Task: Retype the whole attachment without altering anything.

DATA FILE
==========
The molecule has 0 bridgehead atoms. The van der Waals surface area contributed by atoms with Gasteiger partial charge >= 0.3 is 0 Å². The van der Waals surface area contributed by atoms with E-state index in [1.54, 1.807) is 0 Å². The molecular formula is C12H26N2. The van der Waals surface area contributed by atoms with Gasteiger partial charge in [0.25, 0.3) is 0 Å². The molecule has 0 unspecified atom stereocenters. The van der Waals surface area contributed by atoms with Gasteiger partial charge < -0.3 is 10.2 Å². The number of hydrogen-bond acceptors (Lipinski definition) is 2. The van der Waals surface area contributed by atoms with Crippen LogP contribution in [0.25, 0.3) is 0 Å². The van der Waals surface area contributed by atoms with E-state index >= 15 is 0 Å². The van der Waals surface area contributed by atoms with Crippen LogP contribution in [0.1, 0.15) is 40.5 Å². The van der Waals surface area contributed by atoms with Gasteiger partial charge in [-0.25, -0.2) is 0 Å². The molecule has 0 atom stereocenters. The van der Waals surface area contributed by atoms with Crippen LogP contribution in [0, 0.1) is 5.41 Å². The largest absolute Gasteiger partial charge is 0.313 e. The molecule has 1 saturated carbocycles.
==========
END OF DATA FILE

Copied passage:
The molecule has 0 bridgehead atoms. The van der Waals surface area contributed by atoms with Gasteiger partial charge >= 0.3 is 0 Å². The van der Waals surface area contributed by atoms with E-state index in [1.54, 1.807) is 0 Å². The molecular formula is C12H26N2. The van der Waals surface area contributed by atoms with Gasteiger partial charge in [0.25, 0.3) is 0 Å². The molecule has 0 unspecified atom stereocenters. The van der Waals surface area contributed by atoms with Gasteiger partial charge < -0.3 is 10.2 Å². The number of hydrogen-bond acceptors (Lipinski definition) is 2. The van der Waals surface area contributed by atoms with Crippen LogP contribution in [0.25, 0.3) is 0 Å². The van der Waals surface area contributed by atoms with E-state index >= 15 is 0 Å². The van der Waals surface area contributed by atoms with Crippen LogP contribution in [0.1, 0.15) is 40.5 Å². The van der Waals surface area contributed by atoms with Gasteiger partial charge in [-0.25, -0.2) is 0 Å². The molecule has 0 atom stereocenters. The van der Waals surface area contributed by atoms with Crippen LogP contribution in [0, 0.1) is 5.41 Å². The largest absolute Gasteiger partial charge is 0.313 e. The molecule has 1 saturated carbocycles.